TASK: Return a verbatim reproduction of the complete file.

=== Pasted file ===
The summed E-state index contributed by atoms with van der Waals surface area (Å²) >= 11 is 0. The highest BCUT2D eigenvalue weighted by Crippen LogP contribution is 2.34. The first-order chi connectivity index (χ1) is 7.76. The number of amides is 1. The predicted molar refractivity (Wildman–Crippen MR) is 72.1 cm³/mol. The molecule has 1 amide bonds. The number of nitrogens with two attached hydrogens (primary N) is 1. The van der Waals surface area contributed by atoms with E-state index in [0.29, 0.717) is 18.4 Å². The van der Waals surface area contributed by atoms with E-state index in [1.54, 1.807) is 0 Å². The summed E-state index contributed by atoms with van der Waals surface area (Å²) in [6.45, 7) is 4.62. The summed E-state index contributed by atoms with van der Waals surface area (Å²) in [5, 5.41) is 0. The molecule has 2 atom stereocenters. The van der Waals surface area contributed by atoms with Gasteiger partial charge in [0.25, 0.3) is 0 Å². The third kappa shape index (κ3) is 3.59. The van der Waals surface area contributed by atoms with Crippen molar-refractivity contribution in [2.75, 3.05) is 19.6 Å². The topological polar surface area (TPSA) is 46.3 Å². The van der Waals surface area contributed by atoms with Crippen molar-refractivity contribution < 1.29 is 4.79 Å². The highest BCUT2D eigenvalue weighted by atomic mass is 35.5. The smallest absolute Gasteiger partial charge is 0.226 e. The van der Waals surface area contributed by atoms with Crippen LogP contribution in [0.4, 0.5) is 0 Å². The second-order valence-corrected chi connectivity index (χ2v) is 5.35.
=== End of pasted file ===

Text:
The summed E-state index contributed by atoms with van der Waals surface area (Å²) >= 11 is 0. The highest BCUT2D eigenvalue weighted by Crippen LogP contribution is 2.34. The first-order chi connectivity index (χ1) is 7.76. The number of amides is 1. The predicted molar refractivity (Wildman–Crippen MR) is 72.1 cm³/mol. The molecule has 1 amide bonds. The number of nitrogens with two attached hydrogens (primary N) is 1. The van der Waals surface area contributed by atoms with E-state index in [0.29, 0.717) is 18.4 Å². The van der Waals surface area contributed by atoms with E-state index in [1.54, 1.807) is 0 Å². The summed E-state index contributed by atoms with van der Waals surface area (Å²) in [6.45, 7) is 4.62. The summed E-state index contributed by atoms with van der Waals surface area (Å²) in [5, 5.41) is 0. The molecule has 2 atom stereocenters. The van der Waals surface area contributed by atoms with Gasteiger partial charge in [0.25, 0.3) is 0 Å². The third kappa shape index (κ3) is 3.59. The van der Waals surface area contributed by atoms with Crippen molar-refractivity contribution in [2.75, 3.05) is 19.6 Å². The topological polar surface area (TPSA) is 46.3 Å². The van der Waals surface area contributed by atoms with Crippen molar-refractivity contribution < 1.29 is 4.79 Å². The highest BCUT2D eigenvalue weighted by atomic mass is 35.5. The smallest absolute Gasteiger partial charge is 0.226 e. The van der Waals surface area contributed by atoms with Crippen LogP contribution in [0.4, 0.5) is 0 Å². The second-order valence-corrected chi connectivity index (χ2v) is 5.35.